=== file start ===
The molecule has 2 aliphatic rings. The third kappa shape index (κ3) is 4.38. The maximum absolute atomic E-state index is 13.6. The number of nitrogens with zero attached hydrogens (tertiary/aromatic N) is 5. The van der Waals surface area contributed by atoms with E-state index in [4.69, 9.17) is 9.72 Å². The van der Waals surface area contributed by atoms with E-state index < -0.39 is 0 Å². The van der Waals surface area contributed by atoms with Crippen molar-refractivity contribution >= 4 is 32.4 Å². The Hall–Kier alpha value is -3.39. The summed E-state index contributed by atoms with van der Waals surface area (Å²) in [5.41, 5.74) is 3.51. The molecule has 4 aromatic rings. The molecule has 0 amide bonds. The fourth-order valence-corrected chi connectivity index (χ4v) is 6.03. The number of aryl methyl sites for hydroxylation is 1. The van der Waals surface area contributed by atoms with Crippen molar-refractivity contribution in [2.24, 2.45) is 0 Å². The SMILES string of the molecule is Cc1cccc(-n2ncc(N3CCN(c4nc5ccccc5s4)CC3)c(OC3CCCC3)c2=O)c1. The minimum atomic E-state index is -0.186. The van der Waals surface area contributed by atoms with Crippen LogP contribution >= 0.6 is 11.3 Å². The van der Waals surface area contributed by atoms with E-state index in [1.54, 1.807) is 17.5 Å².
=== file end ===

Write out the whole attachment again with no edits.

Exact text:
The molecule has 2 aliphatic rings. The third kappa shape index (κ3) is 4.38. The maximum absolute atomic E-state index is 13.6. The number of nitrogens with zero attached hydrogens (tertiary/aromatic N) is 5. The van der Waals surface area contributed by atoms with E-state index in [4.69, 9.17) is 9.72 Å². The van der Waals surface area contributed by atoms with E-state index < -0.39 is 0 Å². The van der Waals surface area contributed by atoms with Crippen molar-refractivity contribution >= 4 is 32.4 Å². The Hall–Kier alpha value is -3.39. The summed E-state index contributed by atoms with van der Waals surface area (Å²) in [5.41, 5.74) is 3.51. The molecule has 4 aromatic rings. The molecule has 0 amide bonds. The fourth-order valence-corrected chi connectivity index (χ4v) is 6.03. The number of aryl methyl sites for hydroxylation is 1. The van der Waals surface area contributed by atoms with Crippen molar-refractivity contribution in [2.24, 2.45) is 0 Å². The SMILES string of the molecule is Cc1cccc(-n2ncc(N3CCN(c4nc5ccccc5s4)CC3)c(OC3CCCC3)c2=O)c1. The minimum atomic E-state index is -0.186. The van der Waals surface area contributed by atoms with Crippen LogP contribution >= 0.6 is 11.3 Å². The van der Waals surface area contributed by atoms with E-state index in [1.54, 1.807) is 17.5 Å².